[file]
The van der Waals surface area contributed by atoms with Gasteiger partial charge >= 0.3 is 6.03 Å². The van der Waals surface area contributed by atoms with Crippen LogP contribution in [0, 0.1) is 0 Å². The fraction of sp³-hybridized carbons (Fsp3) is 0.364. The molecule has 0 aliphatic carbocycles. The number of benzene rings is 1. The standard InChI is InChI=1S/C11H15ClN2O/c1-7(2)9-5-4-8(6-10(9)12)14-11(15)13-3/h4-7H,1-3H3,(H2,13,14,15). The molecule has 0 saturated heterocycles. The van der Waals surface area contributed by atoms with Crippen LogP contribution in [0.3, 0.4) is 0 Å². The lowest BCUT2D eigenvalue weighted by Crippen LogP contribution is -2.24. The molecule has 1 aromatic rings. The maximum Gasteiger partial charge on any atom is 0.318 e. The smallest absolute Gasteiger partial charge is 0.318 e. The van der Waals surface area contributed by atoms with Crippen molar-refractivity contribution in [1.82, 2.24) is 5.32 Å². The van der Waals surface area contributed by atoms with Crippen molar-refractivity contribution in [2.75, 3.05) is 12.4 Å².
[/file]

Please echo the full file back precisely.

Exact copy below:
The van der Waals surface area contributed by atoms with Gasteiger partial charge >= 0.3 is 6.03 Å². The van der Waals surface area contributed by atoms with Crippen LogP contribution in [0, 0.1) is 0 Å². The fraction of sp³-hybridized carbons (Fsp3) is 0.364. The molecule has 0 aliphatic carbocycles. The number of benzene rings is 1. The standard InChI is InChI=1S/C11H15ClN2O/c1-7(2)9-5-4-8(6-10(9)12)14-11(15)13-3/h4-7H,1-3H3,(H2,13,14,15). The molecule has 0 saturated heterocycles. The van der Waals surface area contributed by atoms with Crippen LogP contribution in [0.3, 0.4) is 0 Å². The lowest BCUT2D eigenvalue weighted by Crippen LogP contribution is -2.24. The molecule has 1 aromatic rings. The maximum Gasteiger partial charge on any atom is 0.318 e. The smallest absolute Gasteiger partial charge is 0.318 e. The van der Waals surface area contributed by atoms with Crippen molar-refractivity contribution in [1.82, 2.24) is 5.32 Å². The van der Waals surface area contributed by atoms with Crippen molar-refractivity contribution in [2.75, 3.05) is 12.4 Å².